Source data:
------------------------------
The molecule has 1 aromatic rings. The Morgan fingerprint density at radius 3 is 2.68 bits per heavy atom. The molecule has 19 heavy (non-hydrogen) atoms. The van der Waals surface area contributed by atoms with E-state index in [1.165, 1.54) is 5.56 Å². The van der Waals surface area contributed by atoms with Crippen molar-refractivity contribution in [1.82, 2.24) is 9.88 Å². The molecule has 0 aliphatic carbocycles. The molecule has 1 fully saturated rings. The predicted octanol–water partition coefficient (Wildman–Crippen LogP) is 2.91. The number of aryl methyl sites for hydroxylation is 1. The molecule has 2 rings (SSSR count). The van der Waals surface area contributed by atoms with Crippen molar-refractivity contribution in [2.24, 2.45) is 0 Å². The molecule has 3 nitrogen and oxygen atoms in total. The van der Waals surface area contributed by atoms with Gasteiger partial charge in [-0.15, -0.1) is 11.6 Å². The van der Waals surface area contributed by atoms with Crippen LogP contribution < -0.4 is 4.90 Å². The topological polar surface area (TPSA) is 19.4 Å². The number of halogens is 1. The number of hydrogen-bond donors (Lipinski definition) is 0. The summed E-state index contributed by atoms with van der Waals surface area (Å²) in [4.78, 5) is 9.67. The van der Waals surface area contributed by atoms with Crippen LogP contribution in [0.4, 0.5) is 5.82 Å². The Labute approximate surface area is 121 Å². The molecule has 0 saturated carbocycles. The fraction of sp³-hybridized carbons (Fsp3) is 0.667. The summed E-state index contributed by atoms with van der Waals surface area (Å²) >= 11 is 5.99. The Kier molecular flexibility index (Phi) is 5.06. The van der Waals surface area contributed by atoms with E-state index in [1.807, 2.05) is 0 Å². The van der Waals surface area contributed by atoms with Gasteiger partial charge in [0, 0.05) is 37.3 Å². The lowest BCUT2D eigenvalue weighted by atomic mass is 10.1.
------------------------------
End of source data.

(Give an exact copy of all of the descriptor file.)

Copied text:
The molecule has 1 aromatic rings. The Morgan fingerprint density at radius 3 is 2.68 bits per heavy atom. The molecule has 19 heavy (non-hydrogen) atoms. The van der Waals surface area contributed by atoms with E-state index in [1.165, 1.54) is 5.56 Å². The van der Waals surface area contributed by atoms with Crippen molar-refractivity contribution in [1.82, 2.24) is 9.88 Å². The molecule has 0 aliphatic carbocycles. The molecule has 1 fully saturated rings. The predicted octanol–water partition coefficient (Wildman–Crippen LogP) is 2.91. The number of aryl methyl sites for hydroxylation is 1. The molecule has 2 rings (SSSR count). The van der Waals surface area contributed by atoms with Crippen molar-refractivity contribution in [2.24, 2.45) is 0 Å². The molecule has 3 nitrogen and oxygen atoms in total. The van der Waals surface area contributed by atoms with Gasteiger partial charge in [-0.15, -0.1) is 11.6 Å². The van der Waals surface area contributed by atoms with Crippen LogP contribution < -0.4 is 4.90 Å². The topological polar surface area (TPSA) is 19.4 Å². The number of halogens is 1. The number of hydrogen-bond donors (Lipinski definition) is 0. The summed E-state index contributed by atoms with van der Waals surface area (Å²) in [4.78, 5) is 9.67. The van der Waals surface area contributed by atoms with Crippen LogP contribution in [0.4, 0.5) is 5.82 Å². The Labute approximate surface area is 121 Å². The molecule has 0 saturated carbocycles. The fraction of sp³-hybridized carbons (Fsp3) is 0.667. The summed E-state index contributed by atoms with van der Waals surface area (Å²) >= 11 is 5.99. The Kier molecular flexibility index (Phi) is 5.06. The van der Waals surface area contributed by atoms with E-state index in [1.807, 2.05) is 0 Å². The van der Waals surface area contributed by atoms with Gasteiger partial charge in [0, 0.05) is 37.3 Å². The lowest BCUT2D eigenvalue weighted by atomic mass is 10.1.